10. Consumer Reports Analysis: Drugs for Nerve Pain, Fibromyalgia Effective, But Not Always Best
11. Are Bargaining Groups Hired by Independent Drugstores Causing Payment Delays to Pharmacies?
Post Your Comments:
*Name:
*Comment:
*Email:
(Date:1/16/2017)... , ... January 16, 2017 , ... ... been appointed Chief Executive Officer of the medical device company, effective immediately. , ... Robert Storey. “Kevin has a strong track record in medical device market ...
(Date:1/15/2017)... ... 2017 , ... Going above and beyond the practical impact ... communities around the world by offering the Gensuite team and their services to ... members to become involved in a cause that is bigger than themselves and ...
(Date:1/15/2017)... ... 15, 2017 , ... "On Tour is a music themed slideshow production package ... Christina Austin - CEO of Pixel Film Studios. , On Tour’s new slide ... and animation of their slideshows. Place each slide on top of another slide or ...
(Date:1/15/2017)... ... January 15, 2017 , ... The Gravity Vault Indoor Rock Climbing Gym is ... wraps up on the 14,000+ square foot climbing gym, the owners anticipate to open ... in New Jersey and two in New York. With this being its first location ...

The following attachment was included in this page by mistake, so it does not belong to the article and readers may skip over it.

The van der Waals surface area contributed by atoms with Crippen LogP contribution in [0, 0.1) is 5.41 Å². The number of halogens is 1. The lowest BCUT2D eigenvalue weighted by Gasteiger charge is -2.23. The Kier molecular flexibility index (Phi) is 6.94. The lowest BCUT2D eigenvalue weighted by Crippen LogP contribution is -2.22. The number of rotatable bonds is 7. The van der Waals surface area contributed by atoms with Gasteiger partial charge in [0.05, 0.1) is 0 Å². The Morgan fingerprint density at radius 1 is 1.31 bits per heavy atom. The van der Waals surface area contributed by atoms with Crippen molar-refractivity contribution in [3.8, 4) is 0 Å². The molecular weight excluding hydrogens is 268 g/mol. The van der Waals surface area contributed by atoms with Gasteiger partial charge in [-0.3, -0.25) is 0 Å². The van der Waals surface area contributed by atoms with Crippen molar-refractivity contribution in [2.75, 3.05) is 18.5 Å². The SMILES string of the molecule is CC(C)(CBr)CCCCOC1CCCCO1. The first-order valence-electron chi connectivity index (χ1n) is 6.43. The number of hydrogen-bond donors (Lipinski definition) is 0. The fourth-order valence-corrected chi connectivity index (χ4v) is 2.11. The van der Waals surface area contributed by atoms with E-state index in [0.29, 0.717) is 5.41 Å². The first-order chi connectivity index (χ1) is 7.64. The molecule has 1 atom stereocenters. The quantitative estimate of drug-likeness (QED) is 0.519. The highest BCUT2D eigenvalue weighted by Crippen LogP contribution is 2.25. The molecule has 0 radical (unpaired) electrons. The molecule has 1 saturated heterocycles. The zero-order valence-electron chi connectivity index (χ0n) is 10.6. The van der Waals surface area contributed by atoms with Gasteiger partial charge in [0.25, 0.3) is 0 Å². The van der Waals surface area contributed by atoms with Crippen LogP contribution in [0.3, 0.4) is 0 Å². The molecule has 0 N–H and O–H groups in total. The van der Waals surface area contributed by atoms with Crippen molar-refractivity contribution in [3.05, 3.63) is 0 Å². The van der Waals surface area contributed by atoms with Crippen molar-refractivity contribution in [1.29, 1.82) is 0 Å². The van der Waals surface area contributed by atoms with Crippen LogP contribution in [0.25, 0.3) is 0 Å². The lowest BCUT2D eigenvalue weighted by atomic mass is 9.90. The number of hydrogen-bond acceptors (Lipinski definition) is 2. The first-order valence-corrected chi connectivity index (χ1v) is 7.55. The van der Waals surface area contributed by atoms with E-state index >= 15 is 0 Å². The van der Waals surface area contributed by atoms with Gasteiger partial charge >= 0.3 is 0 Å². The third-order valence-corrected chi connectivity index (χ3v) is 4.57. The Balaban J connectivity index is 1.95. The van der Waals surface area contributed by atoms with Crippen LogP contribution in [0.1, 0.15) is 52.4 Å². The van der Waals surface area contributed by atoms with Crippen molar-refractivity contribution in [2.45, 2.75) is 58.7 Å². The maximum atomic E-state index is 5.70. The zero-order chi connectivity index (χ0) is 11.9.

(Date:1/14/2017)... ... January 13, 2017 , ... According to a ... Mediterranean diet may lower the risk of type 2 diabetes, Alzheimer’s, and cardiovascular ... health and wellness benefits linked to a Mediterranean diet are only some of ...
Breaking Medicine News(10 mins):
(Date:1/16/2017)... SAN FRANCISCO, Calif. , Jan. 16, 2017 /PRNewswire/ ... that on January 3, 2017 and January 16, 2017 ... the grant of inducement stock options to purchase an ... new employees. These awards were granted pursuant to the ... inducement material to the new employees entering into employment ...
(Date:1/16/2017)... , Jan. 16, 2017 CBDRx, the world,s ... amounts of phyto-nutrient rich hemp extract to Veteran,s groups ... of their proprietary hemp extract to Veteran,s groups across ... best hemp company in the world and through their ... nutritious, full spectrum phyto-nutrient rich hemp extract available. ...
(Date:1/15/2017)... 16, 2017 Le conseil d,administration de ... de collagène pour la régénération de tissus humains, annonce la ... directeur général avec effet immédiat. ... Bill est un dirigeant expérimenté à ... postes de gestion générale et de direction au sein de ...
Breaking Medicine Technology: